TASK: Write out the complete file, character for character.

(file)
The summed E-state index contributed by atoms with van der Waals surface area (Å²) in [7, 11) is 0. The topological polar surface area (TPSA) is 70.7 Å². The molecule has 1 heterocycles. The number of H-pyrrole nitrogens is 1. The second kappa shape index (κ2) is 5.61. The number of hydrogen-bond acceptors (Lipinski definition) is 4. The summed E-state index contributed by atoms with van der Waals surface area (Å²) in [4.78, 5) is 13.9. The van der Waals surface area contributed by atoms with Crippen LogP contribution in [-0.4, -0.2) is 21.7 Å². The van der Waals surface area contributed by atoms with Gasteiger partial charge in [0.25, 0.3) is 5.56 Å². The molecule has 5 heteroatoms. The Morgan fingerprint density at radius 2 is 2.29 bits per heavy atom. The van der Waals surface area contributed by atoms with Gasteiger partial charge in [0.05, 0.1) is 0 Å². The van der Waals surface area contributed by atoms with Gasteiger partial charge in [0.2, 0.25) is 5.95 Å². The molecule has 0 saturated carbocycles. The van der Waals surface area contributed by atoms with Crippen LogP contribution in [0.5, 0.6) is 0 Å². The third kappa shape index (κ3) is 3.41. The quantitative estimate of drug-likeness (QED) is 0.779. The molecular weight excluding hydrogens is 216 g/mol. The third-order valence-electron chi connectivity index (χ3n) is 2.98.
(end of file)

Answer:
The summed E-state index contributed by atoms with van der Waals surface area (Å²) in [7, 11) is 0. The topological polar surface area (TPSA) is 70.7 Å². The molecule has 1 heterocycles. The number of H-pyrrole nitrogens is 1. The second kappa shape index (κ2) is 5.61. The number of hydrogen-bond acceptors (Lipinski definition) is 4. The summed E-state index contributed by atoms with van der Waals surface area (Å²) in [4.78, 5) is 13.9. The van der Waals surface area contributed by atoms with Crippen LogP contribution in [-0.4, -0.2) is 21.7 Å². The van der Waals surface area contributed by atoms with Gasteiger partial charge in [0.25, 0.3) is 5.56 Å². The molecule has 5 heteroatoms. The Morgan fingerprint density at radius 2 is 2.29 bits per heavy atom. The van der Waals surface area contributed by atoms with Gasteiger partial charge in [0.05, 0.1) is 0 Å². The van der Waals surface area contributed by atoms with Gasteiger partial charge in [0.2, 0.25) is 5.95 Å². The molecule has 0 saturated carbocycles. The van der Waals surface area contributed by atoms with Crippen LogP contribution in [0.5, 0.6) is 0 Å². The third kappa shape index (κ3) is 3.41. The quantitative estimate of drug-likeness (QED) is 0.779. The molecular weight excluding hydrogens is 216 g/mol. The third-order valence-electron chi connectivity index (χ3n) is 2.98.